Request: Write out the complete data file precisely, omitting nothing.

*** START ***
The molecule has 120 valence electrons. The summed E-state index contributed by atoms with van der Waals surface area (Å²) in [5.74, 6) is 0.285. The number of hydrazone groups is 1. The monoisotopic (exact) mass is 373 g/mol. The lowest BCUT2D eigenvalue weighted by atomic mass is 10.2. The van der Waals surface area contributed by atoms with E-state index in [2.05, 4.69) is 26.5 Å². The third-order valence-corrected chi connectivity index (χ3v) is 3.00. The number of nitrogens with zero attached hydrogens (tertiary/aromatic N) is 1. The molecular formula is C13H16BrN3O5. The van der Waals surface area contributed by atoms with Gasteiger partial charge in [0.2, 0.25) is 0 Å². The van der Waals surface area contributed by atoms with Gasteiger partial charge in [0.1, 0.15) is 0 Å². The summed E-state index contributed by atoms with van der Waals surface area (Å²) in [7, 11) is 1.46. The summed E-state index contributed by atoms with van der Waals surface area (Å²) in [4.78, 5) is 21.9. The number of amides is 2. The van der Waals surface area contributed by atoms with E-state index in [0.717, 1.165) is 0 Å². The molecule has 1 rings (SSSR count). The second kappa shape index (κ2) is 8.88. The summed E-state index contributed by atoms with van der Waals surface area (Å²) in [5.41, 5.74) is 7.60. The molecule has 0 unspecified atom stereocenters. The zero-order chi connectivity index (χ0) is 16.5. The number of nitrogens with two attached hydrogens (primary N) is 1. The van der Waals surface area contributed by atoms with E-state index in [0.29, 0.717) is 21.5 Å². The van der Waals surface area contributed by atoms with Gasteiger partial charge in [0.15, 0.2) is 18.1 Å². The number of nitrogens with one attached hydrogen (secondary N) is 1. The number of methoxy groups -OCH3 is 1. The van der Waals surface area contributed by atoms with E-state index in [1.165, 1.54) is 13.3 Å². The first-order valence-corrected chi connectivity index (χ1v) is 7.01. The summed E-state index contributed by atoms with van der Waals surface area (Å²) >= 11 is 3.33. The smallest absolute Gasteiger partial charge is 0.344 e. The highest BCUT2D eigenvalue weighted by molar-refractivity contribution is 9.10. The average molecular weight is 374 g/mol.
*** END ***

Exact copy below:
The molecule has 120 valence electrons. The summed E-state index contributed by atoms with van der Waals surface area (Å²) in [5.74, 6) is 0.285. The number of hydrazone groups is 1. The monoisotopic (exact) mass is 373 g/mol. The lowest BCUT2D eigenvalue weighted by atomic mass is 10.2. The van der Waals surface area contributed by atoms with E-state index in [2.05, 4.69) is 26.5 Å². The third-order valence-corrected chi connectivity index (χ3v) is 3.00. The number of nitrogens with zero attached hydrogens (tertiary/aromatic N) is 1. The molecular formula is C13H16BrN3O5. The van der Waals surface area contributed by atoms with Gasteiger partial charge in [0.2, 0.25) is 0 Å². The van der Waals surface area contributed by atoms with Gasteiger partial charge in [0.1, 0.15) is 0 Å². The summed E-state index contributed by atoms with van der Waals surface area (Å²) in [7, 11) is 1.46. The summed E-state index contributed by atoms with van der Waals surface area (Å²) in [4.78, 5) is 21.9. The number of amides is 2. The van der Waals surface area contributed by atoms with E-state index in [0.717, 1.165) is 0 Å². The molecule has 1 rings (SSSR count). The second kappa shape index (κ2) is 8.88. The summed E-state index contributed by atoms with van der Waals surface area (Å²) in [5.41, 5.74) is 7.60. The molecule has 0 unspecified atom stereocenters. The zero-order chi connectivity index (χ0) is 16.5. The number of nitrogens with two attached hydrogens (primary N) is 1. The van der Waals surface area contributed by atoms with E-state index in [0.29, 0.717) is 21.5 Å². The van der Waals surface area contributed by atoms with Gasteiger partial charge in [0.15, 0.2) is 18.1 Å². The number of nitrogens with one attached hydrogen (secondary N) is 1. The number of methoxy groups -OCH3 is 1. The van der Waals surface area contributed by atoms with E-state index in [1.165, 1.54) is 13.3 Å². The first-order valence-corrected chi connectivity index (χ1v) is 7.01. The summed E-state index contributed by atoms with van der Waals surface area (Å²) >= 11 is 3.33. The smallest absolute Gasteiger partial charge is 0.344 e. The highest BCUT2D eigenvalue weighted by molar-refractivity contribution is 9.10. The average molecular weight is 374 g/mol.